Reflections on a long weekend of deals

I hope all my American readers had safe and meaningful Thanksgiving holidays, and all my other readers didn't miss me too much this weekend!

I feel pretty good about the deals I participated in this weekend, but I definitely got frustrated at various points and learned some valuable lessons, lessons I hopefully won't forget over the next 12 months! Here are three.

Plan ahead for Small Business Saturday

Going into Saturday, I had 2 American Express-issued credit cards, each with one authorized user, 2 eligible prepaid cards, each with one sub-account, and one third-party American Express card (the Fidelity Investment Rewards American Express) for a total of 9 eligible cards, or 27 transactions eligible for a $10 rebate.

I managed to make all 27 transactions, but it wasn't easy and it wasn't fun, mainly because my family insisted on coming along with me, then immediately becoming impatient as I did what I needed to do to maximize my value from the promotion.

I had a few problems repeat themselves over the course of the day:

  • Cashiers could not understand what I wanted to do. The most frustrating example of this was a cute chocolate shop which I visited Friday afternoon to go through my plan: buy a ton of chocolate, then pay $10 at a time with a bunch of American Express cards. The same cashier, perhaps the owner, was working on Saturday, and I asked for about $50 in assorted truffles, caramels, powders, and bars. When I went to pay, I reminded her I needed to pay $10 at a time and she responded, "Oh, we can't do that." I ended up salvaging the situation by having her ring up each item separately, but couldn't help silently wondering: "do a lot of your customers come in a day in advance and spend 10 minutes explaining their shopping plans to you?"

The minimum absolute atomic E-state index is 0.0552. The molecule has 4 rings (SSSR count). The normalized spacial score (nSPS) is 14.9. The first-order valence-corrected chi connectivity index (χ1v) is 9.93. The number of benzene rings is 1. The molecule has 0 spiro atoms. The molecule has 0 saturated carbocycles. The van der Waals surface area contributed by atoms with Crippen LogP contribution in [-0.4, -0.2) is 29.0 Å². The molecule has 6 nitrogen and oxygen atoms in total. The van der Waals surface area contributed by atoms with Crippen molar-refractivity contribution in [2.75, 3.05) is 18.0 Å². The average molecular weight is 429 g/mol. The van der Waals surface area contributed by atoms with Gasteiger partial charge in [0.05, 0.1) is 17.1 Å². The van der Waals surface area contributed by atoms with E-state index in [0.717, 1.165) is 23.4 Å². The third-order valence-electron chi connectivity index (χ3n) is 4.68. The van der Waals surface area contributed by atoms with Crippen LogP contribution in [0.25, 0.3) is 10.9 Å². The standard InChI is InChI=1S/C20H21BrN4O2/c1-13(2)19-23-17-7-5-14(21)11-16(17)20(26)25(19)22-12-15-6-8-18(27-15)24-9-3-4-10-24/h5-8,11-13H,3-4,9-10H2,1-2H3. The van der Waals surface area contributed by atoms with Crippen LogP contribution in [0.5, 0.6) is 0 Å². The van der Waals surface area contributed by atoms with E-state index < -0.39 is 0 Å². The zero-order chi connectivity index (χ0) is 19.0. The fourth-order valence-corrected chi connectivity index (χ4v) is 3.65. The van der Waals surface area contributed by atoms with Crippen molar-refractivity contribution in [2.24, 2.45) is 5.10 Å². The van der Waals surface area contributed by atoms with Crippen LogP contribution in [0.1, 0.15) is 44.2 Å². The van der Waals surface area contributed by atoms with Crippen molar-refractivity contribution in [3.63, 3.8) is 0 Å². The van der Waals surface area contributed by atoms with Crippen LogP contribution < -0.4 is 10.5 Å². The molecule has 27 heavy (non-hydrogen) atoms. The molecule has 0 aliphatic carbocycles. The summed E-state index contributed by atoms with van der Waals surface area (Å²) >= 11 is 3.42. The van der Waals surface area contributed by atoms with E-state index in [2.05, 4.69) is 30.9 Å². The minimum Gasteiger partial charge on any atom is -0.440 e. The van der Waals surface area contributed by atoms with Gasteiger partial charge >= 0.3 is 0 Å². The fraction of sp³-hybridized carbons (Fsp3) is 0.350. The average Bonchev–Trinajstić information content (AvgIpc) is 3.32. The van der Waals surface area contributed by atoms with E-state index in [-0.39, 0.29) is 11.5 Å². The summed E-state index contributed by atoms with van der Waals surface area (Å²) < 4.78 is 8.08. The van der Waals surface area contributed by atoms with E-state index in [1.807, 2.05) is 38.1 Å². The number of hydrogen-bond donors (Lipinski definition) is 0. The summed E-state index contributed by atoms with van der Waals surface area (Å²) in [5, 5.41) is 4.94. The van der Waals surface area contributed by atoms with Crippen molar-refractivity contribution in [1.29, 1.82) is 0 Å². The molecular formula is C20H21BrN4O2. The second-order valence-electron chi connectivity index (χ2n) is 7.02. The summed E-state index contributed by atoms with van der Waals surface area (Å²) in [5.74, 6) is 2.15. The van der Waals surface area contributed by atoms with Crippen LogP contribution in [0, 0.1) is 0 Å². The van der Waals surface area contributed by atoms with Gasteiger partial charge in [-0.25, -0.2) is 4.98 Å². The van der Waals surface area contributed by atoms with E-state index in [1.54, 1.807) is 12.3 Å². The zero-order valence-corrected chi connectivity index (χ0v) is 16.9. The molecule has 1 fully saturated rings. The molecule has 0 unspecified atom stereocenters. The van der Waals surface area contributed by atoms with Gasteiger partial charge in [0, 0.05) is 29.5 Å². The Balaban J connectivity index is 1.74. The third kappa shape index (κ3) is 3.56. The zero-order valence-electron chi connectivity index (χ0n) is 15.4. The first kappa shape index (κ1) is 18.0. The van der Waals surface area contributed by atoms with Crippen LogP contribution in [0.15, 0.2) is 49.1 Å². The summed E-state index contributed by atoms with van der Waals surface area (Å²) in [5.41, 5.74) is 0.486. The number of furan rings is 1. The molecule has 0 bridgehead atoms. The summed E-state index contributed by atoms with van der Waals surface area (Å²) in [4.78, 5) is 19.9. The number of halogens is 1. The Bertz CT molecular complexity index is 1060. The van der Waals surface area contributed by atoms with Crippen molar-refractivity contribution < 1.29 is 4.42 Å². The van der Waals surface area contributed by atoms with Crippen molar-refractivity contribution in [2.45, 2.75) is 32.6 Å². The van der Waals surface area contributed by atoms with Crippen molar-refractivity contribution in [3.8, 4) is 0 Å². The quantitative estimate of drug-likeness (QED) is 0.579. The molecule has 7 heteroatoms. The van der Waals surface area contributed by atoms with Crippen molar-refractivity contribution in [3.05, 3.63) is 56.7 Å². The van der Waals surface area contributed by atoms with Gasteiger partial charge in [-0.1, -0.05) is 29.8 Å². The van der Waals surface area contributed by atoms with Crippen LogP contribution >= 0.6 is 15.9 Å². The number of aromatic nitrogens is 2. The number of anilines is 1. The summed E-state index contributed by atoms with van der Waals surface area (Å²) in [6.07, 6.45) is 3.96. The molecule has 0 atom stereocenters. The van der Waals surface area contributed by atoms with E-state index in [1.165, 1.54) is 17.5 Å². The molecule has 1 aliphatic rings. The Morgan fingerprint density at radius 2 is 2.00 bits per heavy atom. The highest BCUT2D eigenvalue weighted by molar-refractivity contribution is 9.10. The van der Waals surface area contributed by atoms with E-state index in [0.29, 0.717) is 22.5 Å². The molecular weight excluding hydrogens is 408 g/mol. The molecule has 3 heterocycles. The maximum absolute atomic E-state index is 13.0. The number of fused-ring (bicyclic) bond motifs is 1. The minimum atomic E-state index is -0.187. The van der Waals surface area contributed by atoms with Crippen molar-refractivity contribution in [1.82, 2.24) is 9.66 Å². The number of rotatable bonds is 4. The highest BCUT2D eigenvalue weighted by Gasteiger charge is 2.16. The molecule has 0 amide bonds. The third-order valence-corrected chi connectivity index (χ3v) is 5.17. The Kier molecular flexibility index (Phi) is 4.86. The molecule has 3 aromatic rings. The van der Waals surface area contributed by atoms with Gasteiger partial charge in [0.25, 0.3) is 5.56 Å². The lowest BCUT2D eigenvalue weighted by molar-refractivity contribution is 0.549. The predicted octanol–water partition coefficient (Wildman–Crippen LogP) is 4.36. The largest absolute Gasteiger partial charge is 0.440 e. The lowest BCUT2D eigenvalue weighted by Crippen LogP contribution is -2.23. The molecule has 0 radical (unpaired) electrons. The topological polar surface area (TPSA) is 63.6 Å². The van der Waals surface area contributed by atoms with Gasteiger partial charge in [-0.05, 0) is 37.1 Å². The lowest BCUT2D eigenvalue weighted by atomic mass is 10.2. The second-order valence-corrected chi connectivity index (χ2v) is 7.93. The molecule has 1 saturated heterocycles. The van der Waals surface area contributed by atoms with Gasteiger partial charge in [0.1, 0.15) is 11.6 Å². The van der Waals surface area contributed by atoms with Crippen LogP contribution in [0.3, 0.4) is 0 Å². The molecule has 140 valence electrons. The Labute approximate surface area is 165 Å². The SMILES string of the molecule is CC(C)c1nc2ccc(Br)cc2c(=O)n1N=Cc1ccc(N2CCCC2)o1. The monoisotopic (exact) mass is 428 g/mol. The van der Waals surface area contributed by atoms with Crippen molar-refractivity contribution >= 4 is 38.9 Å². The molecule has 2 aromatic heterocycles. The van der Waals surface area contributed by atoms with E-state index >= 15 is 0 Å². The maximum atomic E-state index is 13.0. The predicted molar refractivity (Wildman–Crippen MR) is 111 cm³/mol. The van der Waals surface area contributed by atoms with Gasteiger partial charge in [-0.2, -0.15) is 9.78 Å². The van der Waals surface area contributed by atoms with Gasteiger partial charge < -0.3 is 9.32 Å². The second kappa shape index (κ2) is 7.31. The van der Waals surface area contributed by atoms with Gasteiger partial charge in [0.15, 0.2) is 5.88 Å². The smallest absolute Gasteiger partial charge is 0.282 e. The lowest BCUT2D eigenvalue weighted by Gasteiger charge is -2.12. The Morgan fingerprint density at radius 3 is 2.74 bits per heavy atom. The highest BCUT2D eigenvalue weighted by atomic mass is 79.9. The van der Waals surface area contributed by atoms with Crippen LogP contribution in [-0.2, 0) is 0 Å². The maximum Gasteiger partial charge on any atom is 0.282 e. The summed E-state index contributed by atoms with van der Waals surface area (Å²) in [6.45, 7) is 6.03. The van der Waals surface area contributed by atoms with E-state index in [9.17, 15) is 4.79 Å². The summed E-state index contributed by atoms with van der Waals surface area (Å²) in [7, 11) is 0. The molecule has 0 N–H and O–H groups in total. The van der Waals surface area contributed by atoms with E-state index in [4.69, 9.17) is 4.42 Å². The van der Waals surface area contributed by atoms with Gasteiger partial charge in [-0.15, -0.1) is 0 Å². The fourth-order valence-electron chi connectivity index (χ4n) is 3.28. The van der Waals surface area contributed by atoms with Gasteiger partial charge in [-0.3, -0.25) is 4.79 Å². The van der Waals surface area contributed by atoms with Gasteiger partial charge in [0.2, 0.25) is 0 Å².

• Technical limitations. Another merchant couldn't split transactions between credit cards. He was apologetic, but it still meant I couldn't buy anything very expensive from him.
  • Problems with gift cards. Small merchants in my hometown don't seem to sell a lot of gift cards, and the cashiers may not have much experience ringing them up (setting aside problems with split tenders!). At one merchant, the cashier slipped up and handed me an unactivated gift card. Since this wasn't my first rodeo, I was sure to check the gift card's serial number against the receipt he gave me; they didn't match, and he was able to find the activated one in the pile by his register.

Ultimately, I found that bars and restaurants were more patient, experienced, and friendly than any of the actual shops I went to. I feel somewhat ambivalent about this, since I would have done more shopping for actual Christmas gifts if the retail cashiers helping me had the same friendly attitude as the bars, restaurants, and breweries where I simply bought gift cards.

Maintain a demand schedule

The only Cyber Monday deal I participated in was the Orbitz offer of $100 off any hotel reservation of $100 or more. I have two trips planned for the next few months and was able to save $100 on each of 4 nights, canceling the much more expensive stays I had already booked.

I would have booked more nights under the promotion, but for two issues: first, most of my nights are already booked on points. While I considered canceling more of my existing reservations in order to rebook the nights through Orbitz, I already have the monthly points income I need. Canceling some reservations in order to book cheap paid stays would just increase my balance of orphaned points; I'd rather enjoy my Diamond elite status with Hilton and my last-night-free premium redemption with Club Carlson and keep those balances nice and low.